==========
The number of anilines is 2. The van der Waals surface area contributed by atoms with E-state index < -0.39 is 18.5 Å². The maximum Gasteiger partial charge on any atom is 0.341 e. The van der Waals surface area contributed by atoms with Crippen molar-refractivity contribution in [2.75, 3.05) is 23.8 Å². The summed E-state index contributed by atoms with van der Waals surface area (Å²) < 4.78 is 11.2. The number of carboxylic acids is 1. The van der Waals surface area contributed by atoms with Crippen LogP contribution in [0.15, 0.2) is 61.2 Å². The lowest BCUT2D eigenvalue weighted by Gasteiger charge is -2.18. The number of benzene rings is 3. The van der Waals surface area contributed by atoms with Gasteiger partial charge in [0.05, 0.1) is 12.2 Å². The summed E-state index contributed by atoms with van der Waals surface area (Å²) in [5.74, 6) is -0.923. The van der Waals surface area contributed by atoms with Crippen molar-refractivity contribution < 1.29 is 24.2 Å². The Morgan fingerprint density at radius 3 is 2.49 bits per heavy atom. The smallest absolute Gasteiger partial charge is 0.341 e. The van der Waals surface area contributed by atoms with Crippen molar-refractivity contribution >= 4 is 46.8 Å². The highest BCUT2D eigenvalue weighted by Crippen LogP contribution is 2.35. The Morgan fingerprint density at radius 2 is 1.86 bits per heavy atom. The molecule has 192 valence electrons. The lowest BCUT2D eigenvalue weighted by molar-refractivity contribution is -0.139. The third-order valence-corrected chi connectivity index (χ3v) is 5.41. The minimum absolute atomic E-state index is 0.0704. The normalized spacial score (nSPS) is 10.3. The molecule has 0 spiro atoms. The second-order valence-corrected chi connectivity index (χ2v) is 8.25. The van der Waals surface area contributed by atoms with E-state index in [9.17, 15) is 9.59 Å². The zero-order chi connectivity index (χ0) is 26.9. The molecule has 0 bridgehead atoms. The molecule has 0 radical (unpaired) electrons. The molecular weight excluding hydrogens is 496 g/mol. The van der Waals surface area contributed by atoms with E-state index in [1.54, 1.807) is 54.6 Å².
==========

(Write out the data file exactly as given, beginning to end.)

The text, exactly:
The number of anilines is 2. The van der Waals surface area contributed by atoms with E-state index < -0.39 is 18.5 Å². The maximum Gasteiger partial charge on any atom is 0.341 e. The van der Waals surface area contributed by atoms with Crippen molar-refractivity contribution in [2.75, 3.05) is 23.8 Å². The summed E-state index contributed by atoms with van der Waals surface area (Å²) < 4.78 is 11.2. The number of carboxylic acids is 1. The van der Waals surface area contributed by atoms with Crippen LogP contribution in [0.15, 0.2) is 61.2 Å². The lowest BCUT2D eigenvalue weighted by Gasteiger charge is -2.18. The number of benzene rings is 3. The van der Waals surface area contributed by atoms with Gasteiger partial charge in [0.05, 0.1) is 12.2 Å². The summed E-state index contributed by atoms with van der Waals surface area (Å²) in [5.74, 6) is -0.923. The van der Waals surface area contributed by atoms with Crippen molar-refractivity contribution < 1.29 is 24.2 Å². The Morgan fingerprint density at radius 3 is 2.49 bits per heavy atom. The smallest absolute Gasteiger partial charge is 0.341 e. The van der Waals surface area contributed by atoms with Crippen molar-refractivity contribution >= 4 is 46.8 Å². The highest BCUT2D eigenvalue weighted by Crippen LogP contribution is 2.35. The Morgan fingerprint density at radius 2 is 1.86 bits per heavy atom. The molecule has 192 valence electrons. The lowest BCUT2D eigenvalue weighted by molar-refractivity contribution is -0.139. The third-order valence-corrected chi connectivity index (χ3v) is 5.41. The minimum absolute atomic E-state index is 0.0704. The normalized spacial score (nSPS) is 10.3. The molecule has 0 spiro atoms. The second-order valence-corrected chi connectivity index (χ2v) is 8.25. The van der Waals surface area contributed by atoms with E-state index in [9.17, 15) is 9.59 Å². The zero-order chi connectivity index (χ0) is 26.9. The molecule has 0 bridgehead atoms. The molecule has 0 radical (unpaired) electrons. The molecular weight excluding hydrogens is 496 g/mol. The van der Waals surface area contributed by atoms with E-state index in [1.54, 1.807) is 54.6 Å².